Settler modernists: Dan Tout, ‘A gumtree is not a branch of an oak’: Indigenising settler nationalism in 1930s Australia, PhD dissertation, Swinburne University, 2018

21Nov18

Abstract: Questions over what, whether and when the Australian nation is or might be have been of consistent concern throughout most of Australia’s settler-colonial history and remain so today. In attempting to construct a national culture and identity, settler Australians, like settlers elsewhere, have invested in the establishment of a national literary tradition. This project of national cultural construction has emphasised a dual process of acclimation and maturation to claim the settler collective’s attainment of maturity and legitimacy within the metropolitan domain of world literature and belonging to the land that provides the underlying imperative for settler colonisation itself. In the standard story of inevitably unfurling national cultural development towards these two ends, Britain has played the part of ‘the mother country’ (or parent oak), while Australia is the child (or seedling) that eventually and inevitably reaches maturity in the new soil. In Manning Clark’s famous application of Henry Lawson’s phrase, Britain was ‘the Old Dead Tree’, Australia ‘the Young Tree Green’.

Yet these narratives of national maturation operate to conceal the nature and the complexity of the environment the national literary culture was supposed to be acclimatising to, and becoming expressive of. In constructing narratives of Australian national cultural development in terms of bilateral oppositions between colony and metropole, such narratives neglect the complexities of the settler-colonial, as distinct from the colonial, ‘situation’. On the contrary, this thesis is premised on the central proposition that the settler-colonial situation is fundamentally conditioned by a triangular system of relationships involving settler, metropolitan and Indigenous agencies. In this schema, the settler is compelled towards both indigenisation and neo-European replication, while both trajectories are similarly founded on the prior displacement — both literal and symbolic — of pre-existing Indigenous populations.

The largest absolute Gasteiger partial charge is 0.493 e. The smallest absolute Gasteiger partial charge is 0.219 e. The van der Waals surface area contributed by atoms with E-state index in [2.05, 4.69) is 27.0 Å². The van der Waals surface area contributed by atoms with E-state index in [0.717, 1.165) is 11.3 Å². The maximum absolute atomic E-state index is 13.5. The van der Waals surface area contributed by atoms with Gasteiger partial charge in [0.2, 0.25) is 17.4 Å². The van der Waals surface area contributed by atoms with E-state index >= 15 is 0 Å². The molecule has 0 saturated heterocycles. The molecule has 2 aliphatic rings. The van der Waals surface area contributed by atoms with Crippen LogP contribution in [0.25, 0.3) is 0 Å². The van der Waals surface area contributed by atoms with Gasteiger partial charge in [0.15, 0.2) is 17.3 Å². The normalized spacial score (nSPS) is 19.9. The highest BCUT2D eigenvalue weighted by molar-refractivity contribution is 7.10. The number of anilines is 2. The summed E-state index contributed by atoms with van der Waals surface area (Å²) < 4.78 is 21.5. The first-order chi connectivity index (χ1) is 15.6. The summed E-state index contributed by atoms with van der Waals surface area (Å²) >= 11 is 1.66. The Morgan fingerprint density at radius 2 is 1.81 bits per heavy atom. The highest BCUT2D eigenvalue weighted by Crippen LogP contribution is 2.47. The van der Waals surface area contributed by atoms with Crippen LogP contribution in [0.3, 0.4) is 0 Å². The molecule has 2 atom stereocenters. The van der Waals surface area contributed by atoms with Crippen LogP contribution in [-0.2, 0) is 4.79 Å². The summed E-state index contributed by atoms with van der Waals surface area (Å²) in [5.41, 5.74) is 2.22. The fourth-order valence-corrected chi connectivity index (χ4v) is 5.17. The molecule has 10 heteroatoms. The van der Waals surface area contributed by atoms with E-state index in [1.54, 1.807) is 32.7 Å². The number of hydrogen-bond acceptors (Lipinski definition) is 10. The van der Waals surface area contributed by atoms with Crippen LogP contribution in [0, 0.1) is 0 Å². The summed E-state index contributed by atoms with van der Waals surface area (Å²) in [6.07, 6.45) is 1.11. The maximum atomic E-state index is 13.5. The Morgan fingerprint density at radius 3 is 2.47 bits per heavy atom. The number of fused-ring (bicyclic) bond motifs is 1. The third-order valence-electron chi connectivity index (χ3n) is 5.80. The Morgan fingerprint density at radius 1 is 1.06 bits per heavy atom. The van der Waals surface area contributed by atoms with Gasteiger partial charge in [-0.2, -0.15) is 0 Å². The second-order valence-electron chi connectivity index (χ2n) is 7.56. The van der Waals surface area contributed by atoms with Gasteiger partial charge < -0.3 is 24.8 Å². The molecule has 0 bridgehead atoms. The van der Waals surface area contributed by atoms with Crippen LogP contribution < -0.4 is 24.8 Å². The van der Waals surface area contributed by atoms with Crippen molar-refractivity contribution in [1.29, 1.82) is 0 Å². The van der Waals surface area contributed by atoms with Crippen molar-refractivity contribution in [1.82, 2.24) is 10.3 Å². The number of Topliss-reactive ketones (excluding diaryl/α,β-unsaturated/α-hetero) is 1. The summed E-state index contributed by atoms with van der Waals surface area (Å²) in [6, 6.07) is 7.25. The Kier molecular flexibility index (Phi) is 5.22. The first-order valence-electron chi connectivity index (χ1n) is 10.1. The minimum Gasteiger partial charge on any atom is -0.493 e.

The 1930s was a crucial moment in the project of national identity construction, in which prevailing circumstances combined to make settler nationalism simultaneously more urgent and increasingly problematic. In particular, the demise of the ‘doomed race’ ideal, which had until then envisaged the inevitable and imminent resolution of the triadic relations of settler colonialism into the dyadic ones of ‘franchise’ or ‘dependent’ colonialism, meant that settlers, and especially settler nationalists, found themselves confronting the prospect of a persistent Indigenous presence within the boundaries of the settler nation. They were therefore compelled to negotiate the more complex — for the nationalist project, at least — trilateral relations characteristic of settler colonialism, rather than the relatively more straightforward bilateral ones of colonialism proper.

This dissertation focuses on this historical and cultural context, and on three exemplary settler nationalists working within and responding to it: writer, editor and publisher, Percy Reginald ‘Inky’ Stephensen (1901–65); poet and editor, Reginald Charles (Rex) Ingamells (1913–55); and writer and polemicist, Alfred Francis Xavier Herbert (1901–84). At a historical moment marked by ambivalence in Australia’s relationship with metropolitan England, Stephensen, Ingamells and Herbert sought to establish settler Australia’s national cultural independence. In doing so, they each encountered, and responded to, the reality of a persistent and resistant Indigenous presence within the settler nation. While Stephensen posited himself and the Australian national culture he sought to construct as inheritors of both European and Indigenous traditions, and Ingamells engaged in a project of radical indigenist appropriation that separated and usurped a symbolic indigeneity from its bearers, Herbert celebrated instead the potentiality of ‘Euraustralian’ hybridity to overcome his own, and by extension his compatriots’, illegitimacy. While these approaches are ostensibly at odds, the central argument advanced in this thesis is that they share a drive towards settler indigenisation and independence as their common, overriding concerns.

 



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